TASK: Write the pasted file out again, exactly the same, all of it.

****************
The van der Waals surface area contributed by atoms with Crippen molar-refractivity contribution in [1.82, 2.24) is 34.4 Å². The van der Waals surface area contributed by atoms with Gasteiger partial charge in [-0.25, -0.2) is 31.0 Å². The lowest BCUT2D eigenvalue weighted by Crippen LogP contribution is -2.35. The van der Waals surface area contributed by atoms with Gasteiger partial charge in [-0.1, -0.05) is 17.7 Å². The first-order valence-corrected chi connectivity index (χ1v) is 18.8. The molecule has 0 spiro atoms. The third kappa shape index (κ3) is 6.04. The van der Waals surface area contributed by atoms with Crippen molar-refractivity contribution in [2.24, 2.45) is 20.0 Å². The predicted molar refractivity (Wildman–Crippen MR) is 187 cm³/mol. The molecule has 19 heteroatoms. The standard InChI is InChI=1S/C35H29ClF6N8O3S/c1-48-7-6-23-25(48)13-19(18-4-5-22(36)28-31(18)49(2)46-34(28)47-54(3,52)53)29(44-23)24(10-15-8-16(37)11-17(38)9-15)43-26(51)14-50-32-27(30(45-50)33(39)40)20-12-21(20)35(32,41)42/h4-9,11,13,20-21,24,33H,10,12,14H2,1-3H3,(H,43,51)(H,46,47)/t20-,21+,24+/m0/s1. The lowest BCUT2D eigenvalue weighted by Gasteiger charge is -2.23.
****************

The van der Waals surface area contributed by atoms with Crippen molar-refractivity contribution in [1.82, 2.24) is 34.4 Å². The van der Waals surface area contributed by atoms with Gasteiger partial charge in [-0.25, -0.2) is 31.0 Å². The lowest BCUT2D eigenvalue weighted by Crippen LogP contribution is -2.35. The van der Waals surface area contributed by atoms with Gasteiger partial charge in [-0.1, -0.05) is 17.7 Å². The first-order valence-corrected chi connectivity index (χ1v) is 18.8. The molecule has 0 spiro atoms. The third kappa shape index (κ3) is 6.04. The van der Waals surface area contributed by atoms with Crippen molar-refractivity contribution in [2.24, 2.45) is 20.0 Å². The predicted molar refractivity (Wildman–Crippen MR) is 187 cm³/mol. The molecule has 19 heteroatoms. The standard InChI is InChI=1S/C35H29ClF6N8O3S/c1-48-7-6-23-25(48)13-19(18-4-5-22(36)28-31(18)49(2)46-34(28)47-54(3,52)53)29(44-23)24(10-15-8-16(37)11-17(38)9-15)43-26(51)14-50-32-27(30(45-50)33(39)40)20-12-21(20)35(32,41)42/h4-9,11,13,20-21,24,33H,10,12,14H2,1-3H3,(H,43,51)(H,46,47)/t20-,21+,24+/m0/s1. The lowest BCUT2D eigenvalue weighted by Gasteiger charge is -2.23.